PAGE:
Saturday, February 9, 2013

NY Times Article on COMT Gene

Why Can Some Kids Handle Pressure While Others Fall Apart?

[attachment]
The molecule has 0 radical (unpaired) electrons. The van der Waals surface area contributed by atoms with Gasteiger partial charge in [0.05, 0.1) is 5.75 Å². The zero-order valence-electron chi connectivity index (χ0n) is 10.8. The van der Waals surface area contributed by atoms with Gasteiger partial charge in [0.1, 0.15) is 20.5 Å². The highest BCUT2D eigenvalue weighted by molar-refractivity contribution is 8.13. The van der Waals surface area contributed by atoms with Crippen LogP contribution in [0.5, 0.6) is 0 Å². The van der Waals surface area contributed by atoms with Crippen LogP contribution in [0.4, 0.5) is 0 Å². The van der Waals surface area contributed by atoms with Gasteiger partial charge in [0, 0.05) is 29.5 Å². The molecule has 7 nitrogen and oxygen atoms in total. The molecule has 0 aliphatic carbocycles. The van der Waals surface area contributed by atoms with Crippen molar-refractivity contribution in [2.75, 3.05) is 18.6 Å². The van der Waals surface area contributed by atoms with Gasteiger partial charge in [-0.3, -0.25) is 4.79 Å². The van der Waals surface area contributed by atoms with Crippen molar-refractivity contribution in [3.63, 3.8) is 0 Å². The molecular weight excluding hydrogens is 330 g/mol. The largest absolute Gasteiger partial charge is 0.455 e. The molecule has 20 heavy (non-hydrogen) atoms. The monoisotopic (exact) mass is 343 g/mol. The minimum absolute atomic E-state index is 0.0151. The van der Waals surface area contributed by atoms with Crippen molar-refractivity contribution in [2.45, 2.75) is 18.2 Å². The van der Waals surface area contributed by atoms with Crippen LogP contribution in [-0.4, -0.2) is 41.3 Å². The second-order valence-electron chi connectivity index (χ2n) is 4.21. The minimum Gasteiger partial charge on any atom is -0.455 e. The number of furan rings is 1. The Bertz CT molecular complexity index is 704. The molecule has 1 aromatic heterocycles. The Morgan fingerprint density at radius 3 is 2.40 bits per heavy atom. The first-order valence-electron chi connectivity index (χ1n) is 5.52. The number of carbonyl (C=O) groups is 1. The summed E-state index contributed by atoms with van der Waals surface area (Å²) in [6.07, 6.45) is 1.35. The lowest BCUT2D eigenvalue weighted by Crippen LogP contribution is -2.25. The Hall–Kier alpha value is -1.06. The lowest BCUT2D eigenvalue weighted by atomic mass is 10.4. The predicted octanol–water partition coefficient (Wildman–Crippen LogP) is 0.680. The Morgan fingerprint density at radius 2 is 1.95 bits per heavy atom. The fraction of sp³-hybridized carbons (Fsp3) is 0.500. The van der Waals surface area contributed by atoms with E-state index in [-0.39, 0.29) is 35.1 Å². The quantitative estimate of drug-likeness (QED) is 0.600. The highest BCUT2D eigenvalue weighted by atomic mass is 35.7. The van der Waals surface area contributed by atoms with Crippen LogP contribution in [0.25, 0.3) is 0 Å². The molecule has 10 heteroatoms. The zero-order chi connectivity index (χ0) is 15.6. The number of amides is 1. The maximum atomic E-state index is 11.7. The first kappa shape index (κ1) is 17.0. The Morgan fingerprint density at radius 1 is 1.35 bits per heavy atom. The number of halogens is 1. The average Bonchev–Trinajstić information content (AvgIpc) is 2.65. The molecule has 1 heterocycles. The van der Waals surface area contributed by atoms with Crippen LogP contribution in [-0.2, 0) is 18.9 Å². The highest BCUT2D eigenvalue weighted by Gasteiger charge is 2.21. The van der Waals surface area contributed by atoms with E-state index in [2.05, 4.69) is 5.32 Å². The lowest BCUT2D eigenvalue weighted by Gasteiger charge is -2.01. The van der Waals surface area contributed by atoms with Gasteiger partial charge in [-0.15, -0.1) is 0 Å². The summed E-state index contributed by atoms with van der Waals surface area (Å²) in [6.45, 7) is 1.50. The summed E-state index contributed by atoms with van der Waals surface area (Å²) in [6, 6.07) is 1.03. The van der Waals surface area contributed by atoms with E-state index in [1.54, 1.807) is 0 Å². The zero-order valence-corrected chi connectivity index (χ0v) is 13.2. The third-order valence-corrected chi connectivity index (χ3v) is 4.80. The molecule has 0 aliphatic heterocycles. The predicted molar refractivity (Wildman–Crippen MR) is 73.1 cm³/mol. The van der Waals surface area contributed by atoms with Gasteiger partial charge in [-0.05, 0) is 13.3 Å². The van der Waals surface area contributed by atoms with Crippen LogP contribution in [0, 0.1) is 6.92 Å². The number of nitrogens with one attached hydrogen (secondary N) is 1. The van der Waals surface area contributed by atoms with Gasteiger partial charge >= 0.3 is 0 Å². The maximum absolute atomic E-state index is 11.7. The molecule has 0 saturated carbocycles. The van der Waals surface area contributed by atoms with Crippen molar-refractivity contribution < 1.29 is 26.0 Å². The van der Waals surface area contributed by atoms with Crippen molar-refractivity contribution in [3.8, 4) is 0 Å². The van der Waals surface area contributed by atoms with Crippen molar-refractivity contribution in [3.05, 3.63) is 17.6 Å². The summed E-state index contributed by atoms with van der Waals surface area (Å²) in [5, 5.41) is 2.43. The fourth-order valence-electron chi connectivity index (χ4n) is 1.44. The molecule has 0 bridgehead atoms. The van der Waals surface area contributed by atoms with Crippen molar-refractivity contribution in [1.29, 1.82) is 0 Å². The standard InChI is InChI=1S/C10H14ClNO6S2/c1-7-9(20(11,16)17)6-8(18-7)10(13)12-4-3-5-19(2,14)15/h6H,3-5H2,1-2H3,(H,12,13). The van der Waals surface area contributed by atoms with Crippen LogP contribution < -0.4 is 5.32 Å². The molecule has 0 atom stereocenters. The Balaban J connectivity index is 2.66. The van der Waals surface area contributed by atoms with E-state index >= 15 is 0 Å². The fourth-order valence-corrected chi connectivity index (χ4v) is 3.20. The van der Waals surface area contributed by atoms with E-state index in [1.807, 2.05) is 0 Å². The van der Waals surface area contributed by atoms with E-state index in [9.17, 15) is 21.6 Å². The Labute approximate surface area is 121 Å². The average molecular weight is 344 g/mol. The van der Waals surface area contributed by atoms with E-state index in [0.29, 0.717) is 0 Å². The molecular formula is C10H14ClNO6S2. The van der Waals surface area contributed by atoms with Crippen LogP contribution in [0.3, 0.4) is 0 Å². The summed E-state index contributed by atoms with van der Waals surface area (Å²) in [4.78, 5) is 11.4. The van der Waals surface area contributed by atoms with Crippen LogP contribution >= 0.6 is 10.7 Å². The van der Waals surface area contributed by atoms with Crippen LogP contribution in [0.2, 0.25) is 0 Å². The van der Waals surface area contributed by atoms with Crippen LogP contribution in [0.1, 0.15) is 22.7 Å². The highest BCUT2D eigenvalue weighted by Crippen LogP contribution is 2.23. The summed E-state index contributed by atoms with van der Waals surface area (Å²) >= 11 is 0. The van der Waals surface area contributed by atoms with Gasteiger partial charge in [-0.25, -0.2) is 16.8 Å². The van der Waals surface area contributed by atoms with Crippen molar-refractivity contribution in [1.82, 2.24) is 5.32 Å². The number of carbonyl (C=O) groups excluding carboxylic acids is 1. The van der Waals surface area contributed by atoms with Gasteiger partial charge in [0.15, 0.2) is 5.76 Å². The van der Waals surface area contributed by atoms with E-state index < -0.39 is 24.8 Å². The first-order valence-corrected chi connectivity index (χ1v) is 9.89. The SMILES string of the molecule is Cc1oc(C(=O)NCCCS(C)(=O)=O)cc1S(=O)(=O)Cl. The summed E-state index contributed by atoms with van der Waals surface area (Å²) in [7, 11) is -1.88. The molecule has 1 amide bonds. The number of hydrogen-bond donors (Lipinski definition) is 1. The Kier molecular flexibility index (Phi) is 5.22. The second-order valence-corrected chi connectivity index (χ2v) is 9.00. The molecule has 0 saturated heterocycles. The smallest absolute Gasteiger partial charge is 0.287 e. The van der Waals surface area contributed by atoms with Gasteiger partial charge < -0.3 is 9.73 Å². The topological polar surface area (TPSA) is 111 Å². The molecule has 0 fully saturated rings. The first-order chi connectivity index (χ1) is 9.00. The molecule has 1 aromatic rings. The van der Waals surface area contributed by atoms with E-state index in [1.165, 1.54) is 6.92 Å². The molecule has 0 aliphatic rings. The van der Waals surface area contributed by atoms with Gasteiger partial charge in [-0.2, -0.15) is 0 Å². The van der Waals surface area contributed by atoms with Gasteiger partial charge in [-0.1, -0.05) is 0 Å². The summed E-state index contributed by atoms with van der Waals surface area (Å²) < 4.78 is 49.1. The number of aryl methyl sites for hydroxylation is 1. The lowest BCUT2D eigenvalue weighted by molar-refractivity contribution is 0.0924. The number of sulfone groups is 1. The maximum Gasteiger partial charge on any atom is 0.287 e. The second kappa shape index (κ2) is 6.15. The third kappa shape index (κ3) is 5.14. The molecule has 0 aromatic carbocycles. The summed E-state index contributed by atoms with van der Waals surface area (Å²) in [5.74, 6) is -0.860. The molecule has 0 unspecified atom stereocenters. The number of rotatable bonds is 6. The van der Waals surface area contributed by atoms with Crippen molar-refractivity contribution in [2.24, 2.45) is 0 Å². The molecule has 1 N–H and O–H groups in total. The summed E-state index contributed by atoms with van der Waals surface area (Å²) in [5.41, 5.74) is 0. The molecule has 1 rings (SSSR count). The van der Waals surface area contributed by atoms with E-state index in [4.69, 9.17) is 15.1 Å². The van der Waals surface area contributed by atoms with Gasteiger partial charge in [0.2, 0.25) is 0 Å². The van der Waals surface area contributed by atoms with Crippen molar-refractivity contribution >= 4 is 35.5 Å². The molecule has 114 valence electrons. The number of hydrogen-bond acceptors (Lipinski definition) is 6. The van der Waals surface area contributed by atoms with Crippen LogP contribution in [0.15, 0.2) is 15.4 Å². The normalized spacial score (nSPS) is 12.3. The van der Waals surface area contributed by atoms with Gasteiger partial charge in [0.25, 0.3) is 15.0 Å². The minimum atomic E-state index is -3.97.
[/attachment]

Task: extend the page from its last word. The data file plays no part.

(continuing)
The New York Times ran an article a few days ago about why some students succeed in stressful situations (ie standardized tests) and why others fall apart with worries and anxieties.  This division has been traced back to two different alleles for the COMT gene.  This gene produces the enzyme to clear dopamine from the prefrontal cortex to allow our brain to think, plan, make decisions, and anticipate consequences clearly.  There are two variants, one clears dopamine slowly while the other clears it rapidly.  In a non-stressed environment, test subjects with the slow removing enzymes performed better, indicating that a little stress can provide a cognitive advantage.  However, when 779 Taiwan students, having recently completed the Basic Competency Test (a high stakes placement exam), were tested for the variant, the data showed a very different result.  Students with the slow removing enzyme scored 8& lower than the students with fast acting genes.  In a more stressful environment, the slow removing enzymes were overwhelmed with dopamine in the prefrontal cortex and unable to remove enough.  This led to the students with these slow removing enzymes (nicknamed Worriers) becoming stressed, worried, anxious, and in the end, not performing as well as the students with rapid removing enzymes (nicknamed Warriors).  The article goes on to explain new attitudes to short term stress after studies found that professionals use stress in a more positive, energizing manner than amateurs.  I found it most interesting that students could actually be taught to see stress as beneficial, and thereby score higher on exams.  

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